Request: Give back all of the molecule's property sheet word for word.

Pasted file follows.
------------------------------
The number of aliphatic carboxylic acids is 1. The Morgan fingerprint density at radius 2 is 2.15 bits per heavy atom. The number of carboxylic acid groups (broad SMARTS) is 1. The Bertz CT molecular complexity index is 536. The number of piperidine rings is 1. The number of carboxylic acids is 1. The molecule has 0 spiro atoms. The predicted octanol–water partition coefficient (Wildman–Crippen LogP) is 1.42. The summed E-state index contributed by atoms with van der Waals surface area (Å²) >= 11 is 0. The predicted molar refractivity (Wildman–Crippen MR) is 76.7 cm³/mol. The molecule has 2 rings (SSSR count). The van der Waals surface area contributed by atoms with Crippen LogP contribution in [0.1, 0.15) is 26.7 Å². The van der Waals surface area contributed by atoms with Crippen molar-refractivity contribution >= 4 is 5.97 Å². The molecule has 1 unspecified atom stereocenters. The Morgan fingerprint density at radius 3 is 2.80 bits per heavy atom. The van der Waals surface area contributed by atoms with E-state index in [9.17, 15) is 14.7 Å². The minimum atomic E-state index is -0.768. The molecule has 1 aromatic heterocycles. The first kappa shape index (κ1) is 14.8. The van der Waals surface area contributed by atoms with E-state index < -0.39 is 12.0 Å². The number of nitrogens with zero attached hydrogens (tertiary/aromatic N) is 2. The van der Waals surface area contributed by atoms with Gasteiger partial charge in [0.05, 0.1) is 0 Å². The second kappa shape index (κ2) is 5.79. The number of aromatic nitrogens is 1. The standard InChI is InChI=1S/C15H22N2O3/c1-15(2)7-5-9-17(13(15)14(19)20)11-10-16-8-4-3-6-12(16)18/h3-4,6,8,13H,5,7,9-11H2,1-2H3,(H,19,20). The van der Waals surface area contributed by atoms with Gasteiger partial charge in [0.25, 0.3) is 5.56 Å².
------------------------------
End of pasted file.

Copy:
The number of aliphatic carboxylic acids is 1. The Morgan fingerprint density at radius 2 is 2.15 bits per heavy atom. The number of carboxylic acid groups (broad SMARTS) is 1. The Bertz CT molecular complexity index is 536. The number of piperidine rings is 1. The number of carboxylic acids is 1. The molecule has 0 spiro atoms. The predicted octanol–water partition coefficient (Wildman–Crippen LogP) is 1.42. The summed E-state index contributed by atoms with van der Waals surface area (Å²) >= 11 is 0. The predicted molar refractivity (Wildman–Crippen MR) is 76.7 cm³/mol. The molecule has 2 rings (SSSR count). The van der Waals surface area contributed by atoms with Crippen LogP contribution in [0.1, 0.15) is 26.7 Å². The van der Waals surface area contributed by atoms with Crippen molar-refractivity contribution >= 4 is 5.97 Å². The molecule has 1 unspecified atom stereocenters. The Morgan fingerprint density at radius 3 is 2.80 bits per heavy atom. The van der Waals surface area contributed by atoms with E-state index in [9.17, 15) is 14.7 Å². The minimum atomic E-state index is -0.768. The molecule has 1 aromatic heterocycles. The first kappa shape index (κ1) is 14.8. The van der Waals surface area contributed by atoms with E-state index < -0.39 is 12.0 Å². The number of nitrogens with zero attached hydrogens (tertiary/aromatic N) is 2. The van der Waals surface area contributed by atoms with Gasteiger partial charge in [0.05, 0.1) is 0 Å². The second kappa shape index (κ2) is 5.79. The number of aromatic nitrogens is 1. The standard InChI is InChI=1S/C15H22N2O3/c1-15(2)7-5-9-17(13(15)14(19)20)11-10-16-8-4-3-6-12(16)18/h3-4,6,8,13H,5,7,9-11H2,1-2H3,(H,19,20). The van der Waals surface area contributed by atoms with Gasteiger partial charge in [0.25, 0.3) is 5.56 Å².